Wednesday, November 07, 2012

What I Have Learned About Palliative Care

The following is a guest post: I have not personally worked in Hospice or Palliative care as a nurse practitioner but I have worked with those types of patients in the hospital setting. I was one of the few nurses that seemed to be able to handle it. It is very difficult to deal with the amount of grief and anger that comes from having a terminal illness.

WHAT I HAVE LEARNED ABOUT PALLIATIVE CAREWhen I decided to be a nurse years ago, it wasn’t based on some romantic preconception of what the job entailed. My maternal grandmother was ill for as long as I could remember. She suffered with Alzheimer's and by the time I was 16, she began experiencing severe and crippling dementia. If you've never seen or experienced either of these things first had, please consider yourself lucky and blessed. When you have to watch the person you love drift away from reality and from themselves, into a tortured mental state, the emotional pain can be truly overwhelming. I took care of her in the last year of her life, and it was this experience that found me choosing nursing as a career. The specific kind of nursing that I specialized in is called Palliative Nursing.

Palliative nursing or palliative care, is defined by care that is given to patients that are in extreme and constant distress and pain. While this may seem similar to hospice, palliative care is not limited to patients who are considered terminal. In fact, many patients who require palliative care, actually recover from their illnesses and conditions. Why is this care considered a specialty? Because patients who are in constant, extreme, debilitating and sometimes untreatable pain, need more than just medicine. They need more than just drugs to get through their symptoms, because they can affect not only their bodies, but their minds as well. Palliative care has taught me a lot about the medical industry as a whole, and has taught me about my capacity to care as well. Not all nurses can be palliative nurses, in the same way that not all patients who experience pain, require palliative treatment. Here are a couple things I've learnt in my time in this field:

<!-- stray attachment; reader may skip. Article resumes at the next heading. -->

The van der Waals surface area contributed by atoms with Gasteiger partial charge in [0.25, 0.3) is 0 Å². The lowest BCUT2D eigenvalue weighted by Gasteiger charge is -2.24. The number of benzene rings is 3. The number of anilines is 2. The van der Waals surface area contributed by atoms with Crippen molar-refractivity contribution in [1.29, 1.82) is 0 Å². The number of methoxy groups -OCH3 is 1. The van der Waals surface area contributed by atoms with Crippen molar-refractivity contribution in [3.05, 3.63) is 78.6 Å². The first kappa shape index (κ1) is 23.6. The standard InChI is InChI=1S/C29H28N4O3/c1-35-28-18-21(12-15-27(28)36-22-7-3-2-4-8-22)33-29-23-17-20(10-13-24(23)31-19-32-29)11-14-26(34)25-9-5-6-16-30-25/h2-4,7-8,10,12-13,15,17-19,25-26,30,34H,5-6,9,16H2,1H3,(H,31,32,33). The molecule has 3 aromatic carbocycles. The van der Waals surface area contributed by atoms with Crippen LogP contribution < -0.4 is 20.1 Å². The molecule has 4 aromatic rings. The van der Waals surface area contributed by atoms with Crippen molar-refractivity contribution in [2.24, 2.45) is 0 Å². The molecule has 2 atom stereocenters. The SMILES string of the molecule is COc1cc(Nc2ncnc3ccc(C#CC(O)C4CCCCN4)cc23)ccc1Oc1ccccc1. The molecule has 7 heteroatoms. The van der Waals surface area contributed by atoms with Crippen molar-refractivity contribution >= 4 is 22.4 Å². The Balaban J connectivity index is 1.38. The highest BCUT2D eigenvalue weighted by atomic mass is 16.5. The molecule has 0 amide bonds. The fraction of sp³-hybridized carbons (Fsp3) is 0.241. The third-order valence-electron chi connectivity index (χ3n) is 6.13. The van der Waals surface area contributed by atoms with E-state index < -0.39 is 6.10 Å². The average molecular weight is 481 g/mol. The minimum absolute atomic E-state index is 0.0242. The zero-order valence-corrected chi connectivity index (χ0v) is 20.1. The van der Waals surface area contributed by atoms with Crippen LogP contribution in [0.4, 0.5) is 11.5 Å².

1. While we nurses are not doctors, we still have to educate ourselves on the latest medicines and alternative treatments that are out there. We can't very well go diagnosing and prescribing things to our patients, but we will be able to have more knowledgeable discussions with them and their doctors. For example, have you ever heard of a product called Limbex? If not, you may want to do some research, and find out from your supervising doctors if it's something that could be integrated into a relevant patient's regimen.
  2. Palliative nursing offers treatment not only to the patients, but to their families as well. This form of nursing embodies both the medical, and spiritual care that people need to overcome great pain and distress. Their families may not be physically afflicted, but they are certainly emotionally afflicted. We have to be able to communicate without being condescending, and always relay care and calm when dealing with family members.
I hope I've given you enough insight and perspective to give palliative nursing a first if not, another look. As I've mentioned, it isn't for everyone, but you never know when someone in your life, or you yourself may need it. Everyone needs a caring hand sometime.


1 comment:

  1. That’s great I am also looking for some instruction for palliative care and finally I got this article which helps me to rich my knowledge. Thanks for this post